Africa 51.5 53.7
Middle East and North Africa (MENA) 39 60*
South Asia 20 20.5
Strengthening Alliances and Partnerships (SAP) 10 12
Wider Europe 36 35.2
Stabilisation Unit 10.8 10.8
Early Action Facility (EAF) 20 20*
TOTAL 232.3** 239
*£5 million has been pre-committed from the £20 million EAF to the MENA programme ** Includes over commitment of available resources by £3.3 million

The Middle East and North Africa programme (MENA) included additional resources for the crises in Syria and Libya as well as their regional consequences. Lebanon, the Occupied Palestinian Territories, Yemen, Bahrain, Egypt, Tunisia and Iraq also received funding. The Africa programme included funding for Somalia, Nigeria, the Sahel region, North and South Sudan, Zimbabwe, East and Central Africa, and with the African Union.

The 2015 SDSR included provision for the £1.5 Billion Joint Security Fund and other changes to overseas development assistance parameters.

From the Commons Library a description of the funding landscape for confict prevention, Changing parameters of Overseas Development Assistance

An area where scope for flexibility has been identified in supporting the budgets of ‘non-protected’ government departments like the FCO is through increased counting of their spending as Overseas Development Assistance (ODA – as defined by the OECD). The UK’s ODA budget has reached the UN target of 0.7% of Gross National Income and the Government is committed to maintaining this level of spending.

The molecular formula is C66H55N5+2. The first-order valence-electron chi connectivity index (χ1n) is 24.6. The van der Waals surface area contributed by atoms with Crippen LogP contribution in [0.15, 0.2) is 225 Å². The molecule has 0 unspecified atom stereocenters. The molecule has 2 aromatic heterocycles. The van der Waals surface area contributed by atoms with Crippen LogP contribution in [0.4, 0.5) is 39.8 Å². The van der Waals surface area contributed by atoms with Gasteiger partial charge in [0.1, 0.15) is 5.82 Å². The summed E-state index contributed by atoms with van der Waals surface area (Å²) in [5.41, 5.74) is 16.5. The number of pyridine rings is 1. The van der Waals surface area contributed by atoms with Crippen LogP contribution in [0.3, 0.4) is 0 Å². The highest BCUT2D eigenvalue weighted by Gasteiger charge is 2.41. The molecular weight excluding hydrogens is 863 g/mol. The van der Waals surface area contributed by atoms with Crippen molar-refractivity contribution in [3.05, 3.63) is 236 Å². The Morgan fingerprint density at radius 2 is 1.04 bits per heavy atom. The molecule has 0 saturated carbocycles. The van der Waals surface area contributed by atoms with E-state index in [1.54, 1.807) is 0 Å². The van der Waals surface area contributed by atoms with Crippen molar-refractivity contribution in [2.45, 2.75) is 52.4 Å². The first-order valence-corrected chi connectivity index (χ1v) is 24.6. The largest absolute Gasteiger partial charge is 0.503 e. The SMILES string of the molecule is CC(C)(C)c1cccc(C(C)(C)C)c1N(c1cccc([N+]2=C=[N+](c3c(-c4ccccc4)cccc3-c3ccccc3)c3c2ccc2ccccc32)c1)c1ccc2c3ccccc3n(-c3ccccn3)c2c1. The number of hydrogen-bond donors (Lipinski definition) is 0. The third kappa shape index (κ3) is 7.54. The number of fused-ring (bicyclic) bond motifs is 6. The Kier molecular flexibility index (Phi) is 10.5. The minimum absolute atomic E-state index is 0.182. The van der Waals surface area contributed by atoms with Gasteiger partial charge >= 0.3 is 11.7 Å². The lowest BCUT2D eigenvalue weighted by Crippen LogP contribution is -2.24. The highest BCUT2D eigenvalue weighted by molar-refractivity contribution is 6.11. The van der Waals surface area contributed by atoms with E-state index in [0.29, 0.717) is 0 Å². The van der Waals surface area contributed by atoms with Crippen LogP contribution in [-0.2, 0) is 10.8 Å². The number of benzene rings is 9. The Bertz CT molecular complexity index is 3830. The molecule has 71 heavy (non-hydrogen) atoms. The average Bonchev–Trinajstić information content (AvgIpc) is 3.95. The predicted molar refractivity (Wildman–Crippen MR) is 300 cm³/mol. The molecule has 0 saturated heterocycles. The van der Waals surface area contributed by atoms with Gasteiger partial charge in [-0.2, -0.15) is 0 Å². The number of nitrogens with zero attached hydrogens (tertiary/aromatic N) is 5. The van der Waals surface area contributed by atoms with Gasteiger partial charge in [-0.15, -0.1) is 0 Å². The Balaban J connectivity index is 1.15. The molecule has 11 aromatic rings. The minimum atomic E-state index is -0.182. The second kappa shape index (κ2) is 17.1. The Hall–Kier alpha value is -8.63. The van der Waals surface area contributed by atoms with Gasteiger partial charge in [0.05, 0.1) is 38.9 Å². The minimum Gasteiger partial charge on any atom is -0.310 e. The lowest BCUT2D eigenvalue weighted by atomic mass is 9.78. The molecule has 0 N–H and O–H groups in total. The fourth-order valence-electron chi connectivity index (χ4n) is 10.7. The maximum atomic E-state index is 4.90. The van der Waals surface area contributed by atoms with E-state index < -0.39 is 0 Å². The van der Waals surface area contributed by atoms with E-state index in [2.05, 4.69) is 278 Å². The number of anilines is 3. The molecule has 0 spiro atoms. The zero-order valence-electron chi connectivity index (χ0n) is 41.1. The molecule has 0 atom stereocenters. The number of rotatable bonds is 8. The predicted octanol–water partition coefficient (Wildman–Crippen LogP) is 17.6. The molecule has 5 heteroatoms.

In a significant move, ODA was now to be used to serve the national interest.

The Conflict, Security and Stability Fund starts up…

The Conflict, Security and Stability Fund (CSSF) became operational in April 2015. A beefed-up version of the tri-departmental (FCO, MOD, DFID) Conflict Pool but now managed and controlled by the National Security Council, it represents an attempt to fulfil the long-standing aspiration for a ‘whole of government’ approach to national security. The CSSF has become the main mechanism for the implementation of the 2011 Building Stability Overseas Strategy (BSOS), which sets out the conflict prevention agenda originally called for by the 2010 NSS. A key element of the UK’s conflict prevention agenda during the last parliament was a greater focus through UK ODA on fragile and conflict-affected states. This has been achieved: the target set was to spend 30% of UK ODA on them by 2014-15. In 2013, 43% of UK ODA was spent on them. This upward trend looks likely continue over the next five years.